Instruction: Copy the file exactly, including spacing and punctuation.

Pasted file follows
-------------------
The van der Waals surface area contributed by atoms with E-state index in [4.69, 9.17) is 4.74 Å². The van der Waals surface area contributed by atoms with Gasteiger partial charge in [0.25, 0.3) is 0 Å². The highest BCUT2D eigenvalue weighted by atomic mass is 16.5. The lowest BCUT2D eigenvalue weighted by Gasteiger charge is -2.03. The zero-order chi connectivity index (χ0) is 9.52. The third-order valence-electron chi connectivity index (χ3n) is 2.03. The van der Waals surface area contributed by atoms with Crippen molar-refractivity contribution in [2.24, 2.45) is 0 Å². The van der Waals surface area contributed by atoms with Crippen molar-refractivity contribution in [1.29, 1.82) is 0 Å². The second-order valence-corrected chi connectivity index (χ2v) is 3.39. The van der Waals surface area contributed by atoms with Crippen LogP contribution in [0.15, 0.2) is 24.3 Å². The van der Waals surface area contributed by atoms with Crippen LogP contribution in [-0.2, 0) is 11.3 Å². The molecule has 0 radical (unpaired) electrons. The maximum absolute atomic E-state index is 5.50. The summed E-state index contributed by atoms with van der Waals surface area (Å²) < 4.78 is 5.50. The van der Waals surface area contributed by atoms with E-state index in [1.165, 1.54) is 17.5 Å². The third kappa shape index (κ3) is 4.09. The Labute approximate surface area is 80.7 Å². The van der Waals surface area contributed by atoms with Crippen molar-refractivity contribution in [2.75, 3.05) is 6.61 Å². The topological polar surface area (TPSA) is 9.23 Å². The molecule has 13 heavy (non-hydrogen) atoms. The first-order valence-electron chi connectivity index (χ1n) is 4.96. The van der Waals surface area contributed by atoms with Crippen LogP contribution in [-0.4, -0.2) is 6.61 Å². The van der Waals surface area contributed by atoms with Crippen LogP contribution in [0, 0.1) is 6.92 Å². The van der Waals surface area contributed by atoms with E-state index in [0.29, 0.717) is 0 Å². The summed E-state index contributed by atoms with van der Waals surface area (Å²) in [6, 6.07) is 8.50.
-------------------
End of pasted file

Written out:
The van der Waals surface area contributed by atoms with E-state index in [4.69, 9.17) is 4.74 Å². The van der Waals surface area contributed by atoms with Gasteiger partial charge in [0.25, 0.3) is 0 Å². The highest BCUT2D eigenvalue weighted by atomic mass is 16.5. The lowest BCUT2D eigenvalue weighted by Gasteiger charge is -2.03. The zero-order chi connectivity index (χ0) is 9.52. The third-order valence-electron chi connectivity index (χ3n) is 2.03. The van der Waals surface area contributed by atoms with Crippen molar-refractivity contribution in [2.24, 2.45) is 0 Å². The van der Waals surface area contributed by atoms with Crippen molar-refractivity contribution in [1.29, 1.82) is 0 Å². The second-order valence-corrected chi connectivity index (χ2v) is 3.39. The van der Waals surface area contributed by atoms with Crippen LogP contribution in [0.15, 0.2) is 24.3 Å². The van der Waals surface area contributed by atoms with Crippen LogP contribution in [-0.2, 0) is 11.3 Å². The molecule has 0 radical (unpaired) electrons. The maximum absolute atomic E-state index is 5.50. The summed E-state index contributed by atoms with van der Waals surface area (Å²) < 4.78 is 5.50. The van der Waals surface area contributed by atoms with E-state index in [1.165, 1.54) is 17.5 Å². The third kappa shape index (κ3) is 4.09. The Labute approximate surface area is 80.7 Å². The van der Waals surface area contributed by atoms with Crippen molar-refractivity contribution in [2.75, 3.05) is 6.61 Å². The topological polar surface area (TPSA) is 9.23 Å². The molecule has 13 heavy (non-hydrogen) atoms. The first-order valence-electron chi connectivity index (χ1n) is 4.96. The van der Waals surface area contributed by atoms with Crippen LogP contribution in [-0.4, -0.2) is 6.61 Å². The van der Waals surface area contributed by atoms with Crippen LogP contribution in [0, 0.1) is 6.92 Å². The van der Waals surface area contributed by atoms with E-state index in [0.29, 0.717) is 0 Å². The summed E-state index contributed by atoms with van der Waals surface area (Å²) in [6, 6.07) is 8.50.